Pigmentation and Melasma

Pigmentation and Melasma
Pigmentation and Melasma

What is melasma?

Melasma is a common pigmentation disorder that causes brown or gray patches to appear on the skin, primarily on the face. Melasma is a skin condition that causes patches to appear, typically on the face, that are darker than a person’s skin tone. It may affect between 1.5–33%Trusted Source of people depending on the population. Melasma can be found primarily in individuals with light brown skin to darker skin tones, especially in areas with high sun exposure. Women are particularly susceptible to melasma, and it can appear as brown patches on the face, especially the cheeks, nose bridge, and forehead.

The most common areas for melasma to appear on the face include:

  • the bridge of the nose
  • the forehead
  • the cheeks
  • the upper lip
  • the chin
  • Melasma may also appear on other areas of the body, especially those exposed to a lot of sunlight. These areas may include:

  • the forearms
  • the neck
  • the shoulders
  • Symptoms of melasma

    The primary symptom of melasma is hyperpigmentation — the development of discolored patches of skin or uneven skin tone. These patches are typically flat and appear darker than an individual’s skin tone, often brown or gray in color.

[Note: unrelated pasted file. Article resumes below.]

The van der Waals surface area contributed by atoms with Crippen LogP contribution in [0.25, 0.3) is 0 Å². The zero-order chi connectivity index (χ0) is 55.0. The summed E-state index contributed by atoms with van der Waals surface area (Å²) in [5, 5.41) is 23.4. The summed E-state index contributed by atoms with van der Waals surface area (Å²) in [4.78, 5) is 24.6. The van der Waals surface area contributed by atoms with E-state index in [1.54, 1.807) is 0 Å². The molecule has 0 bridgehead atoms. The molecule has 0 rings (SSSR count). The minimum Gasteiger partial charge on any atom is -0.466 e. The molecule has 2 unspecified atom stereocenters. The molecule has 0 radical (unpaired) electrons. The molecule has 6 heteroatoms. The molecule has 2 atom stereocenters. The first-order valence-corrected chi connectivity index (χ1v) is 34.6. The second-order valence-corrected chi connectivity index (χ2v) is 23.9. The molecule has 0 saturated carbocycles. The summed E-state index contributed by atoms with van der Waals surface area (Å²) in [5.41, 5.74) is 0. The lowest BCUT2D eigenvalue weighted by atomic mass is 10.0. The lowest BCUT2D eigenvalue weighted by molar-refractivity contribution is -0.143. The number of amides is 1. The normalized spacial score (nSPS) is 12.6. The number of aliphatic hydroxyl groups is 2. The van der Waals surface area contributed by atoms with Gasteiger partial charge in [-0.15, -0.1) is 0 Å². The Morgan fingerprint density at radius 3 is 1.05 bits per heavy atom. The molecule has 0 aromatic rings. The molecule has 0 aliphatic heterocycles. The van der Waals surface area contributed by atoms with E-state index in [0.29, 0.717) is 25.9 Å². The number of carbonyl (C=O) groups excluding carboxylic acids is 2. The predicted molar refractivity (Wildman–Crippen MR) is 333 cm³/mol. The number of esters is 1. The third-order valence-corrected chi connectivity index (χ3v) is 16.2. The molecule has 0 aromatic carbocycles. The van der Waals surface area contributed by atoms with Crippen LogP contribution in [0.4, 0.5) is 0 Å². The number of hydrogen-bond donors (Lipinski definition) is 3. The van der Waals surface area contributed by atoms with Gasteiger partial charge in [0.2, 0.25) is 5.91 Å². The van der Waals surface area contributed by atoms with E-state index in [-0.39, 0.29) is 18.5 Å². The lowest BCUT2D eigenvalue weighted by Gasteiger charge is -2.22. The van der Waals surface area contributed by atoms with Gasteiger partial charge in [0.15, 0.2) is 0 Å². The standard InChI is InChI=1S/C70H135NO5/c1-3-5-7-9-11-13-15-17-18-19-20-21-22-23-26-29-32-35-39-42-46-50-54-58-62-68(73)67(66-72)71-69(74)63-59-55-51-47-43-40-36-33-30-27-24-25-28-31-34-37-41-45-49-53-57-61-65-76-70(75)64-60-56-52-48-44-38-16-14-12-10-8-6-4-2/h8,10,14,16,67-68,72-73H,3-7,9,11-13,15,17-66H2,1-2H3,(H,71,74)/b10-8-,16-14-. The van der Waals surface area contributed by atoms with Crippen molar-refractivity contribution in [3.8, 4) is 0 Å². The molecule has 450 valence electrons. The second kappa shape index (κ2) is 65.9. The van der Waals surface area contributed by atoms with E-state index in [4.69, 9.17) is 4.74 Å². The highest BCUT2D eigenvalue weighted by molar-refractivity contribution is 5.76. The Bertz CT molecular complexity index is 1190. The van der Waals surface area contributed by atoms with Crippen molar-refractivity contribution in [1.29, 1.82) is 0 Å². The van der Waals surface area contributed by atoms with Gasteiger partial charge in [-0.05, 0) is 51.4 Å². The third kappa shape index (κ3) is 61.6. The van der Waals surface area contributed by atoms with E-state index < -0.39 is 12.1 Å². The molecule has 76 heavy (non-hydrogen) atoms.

While melasma does not cause any other physical symptoms, some people may find the appearance of these patches bothersome. Patches caused by melasma should not cause physical pain.

    Patches most commonly appear on the face. Common locations include the upper lips, bridge of the nose, cheeks, and forehead.

    Less commonly, a person may also have patches on their arms and neck.

    It is important to note that melasma is not a form of skin cancer, though it may sometimes look like other skin conditions. It is best to consult a dermatologist for diagnosis and treatment.

    Melasma causes and risk factors

    Doctors do not fully understand why melasma occurs. It may be due to the malfunction of the melanocytes (the color-making cells) in the skin, causing them to produce too much color in certain spots.

    As a result, people with light brown skin to darker skin tones may be more likely to develop melasma as they have more melanocytes than people with lighter skin do.

    Risk factors

  • Sun exposure. Frequent exposure to UV rays can trigger melasma.
  • Skin color. Melasma occurs most commonly in people with light brown skin tones, particularly if they live in areas with high levels of sun exposure.
  • Female sex. Melasma affects females about 9 times more than it does males.
  • Pregnancy. Melasma is more common during pregnancy, affecting 15% to 50% of pregnant people. This may be due to pregnancy hormones.
  • Genetics. Up to 50% of people with melasma report that close relatives also have the condition.
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